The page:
Bees are flying insects closely related to wasps and ants, known for their role in pollination and, in the case of the best-known bee species, the European honey bee, for producing honey and beeswax. Bees are a monophyletic lineage within the superfamily Apoidea, presently considered as a clade Anthophila. There are nearly 20,000 known species of bees in seven to nine recognized families, though many are undescribed and the actual number is probably higher. They are found on every continent except Antarctica, in every habitat on the planet that contains insect-pollinated flowering plants.
Some species including honey bees, bumblebees, and stingless bees live socially in colonies. Bees are adapted for feeding on nectar and pollen, the former primarily as an energy source and the latter primarily for protein and other nutrients. Most pollen is used as food for larvae. Bee pollination is important both ecologically and commercially; the decline in wild bees has increased the value of pollination by commercially managed hives of honey bees.
Bees range in size from tiny stingless bee species whose workers are less than 2 millimeters (0.08 in) long, to Megachile pluto, the largest species of leafcutter bee, whose females can attain a length of 39 millimeters (1.54 in). The most common bees in the Northern Hemisphere are the Halictidae, or sweat bees, but they are small and often mistaken for wasps or flies. Vertebrate predators of bees include birds such as bee-eaters; insect predators include beewolves and dragonflies.
Human beekeeping or apiculture has been practiced for millennia, since at least the times of Ancient Egypt and Ancient Greece. Apart from honey and pollination, honey bees produce beeswax, royal jelly and propolis. Bees have appeared in mythology and folklore, again since ancient times, and they feature in works of literature as varied as Virgil's Georgics, Beatrix Potter's The Tale of Mrs Tittlemouse, and W. B. Yeats's poem The Lake Isle of Innisfree. Bee larvae are included in the Javanese dish botok tawon, where they are eaten steamed with shredded coconut.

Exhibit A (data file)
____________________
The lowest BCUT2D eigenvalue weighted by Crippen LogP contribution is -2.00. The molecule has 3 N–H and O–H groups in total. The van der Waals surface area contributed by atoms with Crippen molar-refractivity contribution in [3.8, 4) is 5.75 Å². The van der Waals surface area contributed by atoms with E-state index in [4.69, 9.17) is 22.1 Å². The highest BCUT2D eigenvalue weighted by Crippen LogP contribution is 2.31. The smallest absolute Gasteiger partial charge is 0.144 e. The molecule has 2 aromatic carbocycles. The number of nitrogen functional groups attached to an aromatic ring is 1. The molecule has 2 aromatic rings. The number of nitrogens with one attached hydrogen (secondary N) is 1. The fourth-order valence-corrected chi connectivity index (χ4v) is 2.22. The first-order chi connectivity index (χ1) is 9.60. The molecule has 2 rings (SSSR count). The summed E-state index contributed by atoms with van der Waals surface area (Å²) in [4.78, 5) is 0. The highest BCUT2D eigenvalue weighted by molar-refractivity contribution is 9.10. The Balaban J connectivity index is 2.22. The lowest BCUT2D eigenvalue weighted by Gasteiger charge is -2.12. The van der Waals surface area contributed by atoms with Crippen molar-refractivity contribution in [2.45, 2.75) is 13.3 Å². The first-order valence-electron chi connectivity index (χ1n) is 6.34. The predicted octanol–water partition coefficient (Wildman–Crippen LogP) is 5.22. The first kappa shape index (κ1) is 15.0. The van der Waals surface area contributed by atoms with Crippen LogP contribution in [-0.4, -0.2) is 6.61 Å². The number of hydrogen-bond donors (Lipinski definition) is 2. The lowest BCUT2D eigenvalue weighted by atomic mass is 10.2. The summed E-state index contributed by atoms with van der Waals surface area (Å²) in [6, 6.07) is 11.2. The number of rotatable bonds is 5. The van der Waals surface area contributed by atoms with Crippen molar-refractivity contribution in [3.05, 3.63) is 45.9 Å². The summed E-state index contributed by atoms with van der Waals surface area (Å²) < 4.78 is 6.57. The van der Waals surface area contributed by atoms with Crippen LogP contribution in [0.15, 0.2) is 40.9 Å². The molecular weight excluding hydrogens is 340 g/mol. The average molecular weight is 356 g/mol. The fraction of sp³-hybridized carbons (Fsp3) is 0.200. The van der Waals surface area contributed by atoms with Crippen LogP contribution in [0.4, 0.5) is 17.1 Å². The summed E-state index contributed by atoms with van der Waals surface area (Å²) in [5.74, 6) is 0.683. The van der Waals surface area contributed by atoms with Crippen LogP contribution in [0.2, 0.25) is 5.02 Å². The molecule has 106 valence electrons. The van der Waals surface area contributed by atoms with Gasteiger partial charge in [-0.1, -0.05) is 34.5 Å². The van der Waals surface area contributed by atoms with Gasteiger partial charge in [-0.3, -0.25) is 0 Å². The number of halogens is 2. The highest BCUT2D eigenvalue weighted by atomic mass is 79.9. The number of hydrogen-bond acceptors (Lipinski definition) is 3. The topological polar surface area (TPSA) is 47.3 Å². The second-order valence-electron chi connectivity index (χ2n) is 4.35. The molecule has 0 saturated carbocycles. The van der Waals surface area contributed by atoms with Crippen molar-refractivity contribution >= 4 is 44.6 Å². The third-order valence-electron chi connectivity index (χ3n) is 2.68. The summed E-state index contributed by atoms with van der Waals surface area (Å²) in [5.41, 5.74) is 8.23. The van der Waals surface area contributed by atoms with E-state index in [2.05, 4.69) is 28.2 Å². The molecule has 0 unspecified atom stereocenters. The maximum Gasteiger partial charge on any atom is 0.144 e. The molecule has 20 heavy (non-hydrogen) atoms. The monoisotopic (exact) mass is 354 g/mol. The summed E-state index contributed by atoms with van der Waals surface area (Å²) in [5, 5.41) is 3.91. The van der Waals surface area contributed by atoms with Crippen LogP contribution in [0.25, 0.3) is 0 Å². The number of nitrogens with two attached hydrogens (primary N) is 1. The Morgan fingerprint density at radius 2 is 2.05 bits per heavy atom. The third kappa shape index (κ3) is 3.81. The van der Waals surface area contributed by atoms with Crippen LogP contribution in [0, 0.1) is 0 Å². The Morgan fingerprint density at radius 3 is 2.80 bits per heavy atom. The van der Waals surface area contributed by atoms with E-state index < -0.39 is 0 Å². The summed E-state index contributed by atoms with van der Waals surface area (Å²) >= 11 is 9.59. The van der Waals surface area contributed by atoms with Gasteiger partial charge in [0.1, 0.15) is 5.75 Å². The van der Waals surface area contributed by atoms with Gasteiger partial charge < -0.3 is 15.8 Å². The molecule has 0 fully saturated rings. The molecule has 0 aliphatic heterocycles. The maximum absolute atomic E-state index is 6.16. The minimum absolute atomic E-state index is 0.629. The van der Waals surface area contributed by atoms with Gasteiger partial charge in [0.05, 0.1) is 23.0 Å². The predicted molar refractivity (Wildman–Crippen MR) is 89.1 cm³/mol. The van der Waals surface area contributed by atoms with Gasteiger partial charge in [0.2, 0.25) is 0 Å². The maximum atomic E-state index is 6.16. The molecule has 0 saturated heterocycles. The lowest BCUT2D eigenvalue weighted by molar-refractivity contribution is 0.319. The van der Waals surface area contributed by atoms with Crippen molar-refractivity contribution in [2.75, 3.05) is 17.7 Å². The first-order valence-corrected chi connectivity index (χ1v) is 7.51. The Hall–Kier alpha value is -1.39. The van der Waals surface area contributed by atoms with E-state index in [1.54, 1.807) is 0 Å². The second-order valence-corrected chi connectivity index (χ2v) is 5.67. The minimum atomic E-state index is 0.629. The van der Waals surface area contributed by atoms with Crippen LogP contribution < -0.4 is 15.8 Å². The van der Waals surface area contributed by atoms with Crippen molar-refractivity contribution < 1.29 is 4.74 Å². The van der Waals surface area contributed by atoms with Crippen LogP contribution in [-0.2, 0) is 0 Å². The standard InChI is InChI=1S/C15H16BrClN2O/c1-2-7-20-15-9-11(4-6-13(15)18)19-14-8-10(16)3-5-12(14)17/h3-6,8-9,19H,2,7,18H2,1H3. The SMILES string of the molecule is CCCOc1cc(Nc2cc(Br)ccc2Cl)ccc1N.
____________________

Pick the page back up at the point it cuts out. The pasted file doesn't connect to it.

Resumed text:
According to all known laws of aviation, there is no way a bee should be able to fly. Its wings are too small to get its fat little body off the ground. The bee, of course, flies anyway because bees don't care what humans think is impossible.
Bees and humansEdit
The humorous 2007 animated film Bee Movie used Jerry Seinfeld's first script and was his first work for children; he starred as a bee named Barry B. Benson, alongside Renée Zellweger. Critics found its premise awkward and its delivery tame.
Honey was a natural product produced by bees and stored for their own use, but its sweetness has always appealed to humans. Before domestication of bees was even attempted, humans were raiding their nests for their honey. Smoke was often used to subdue the bees and such activities are depicted in rock paintings in Spain which have been dated to 15,000 BC. Indigenous people in many countries eat insects, including consuming the larvae and pupae of bees, mostly stingless bees. They also gather "bee brood" (the larvae, pupae and surrounding cells) for consumption. In the Indonesian dish botok tawon from Central and East Java, bee larvae are eaten as a companion to pie, after being mixed with shredded coconut, wrapped in banana leaves, and steamed.
Honey bees were used commercially to produce honey before bees sued the human race. They also produced some substances used as dietary supplements with unnecessary honey, pollen, propolis, and royal jelly, though all of these could also cause allergic reactions.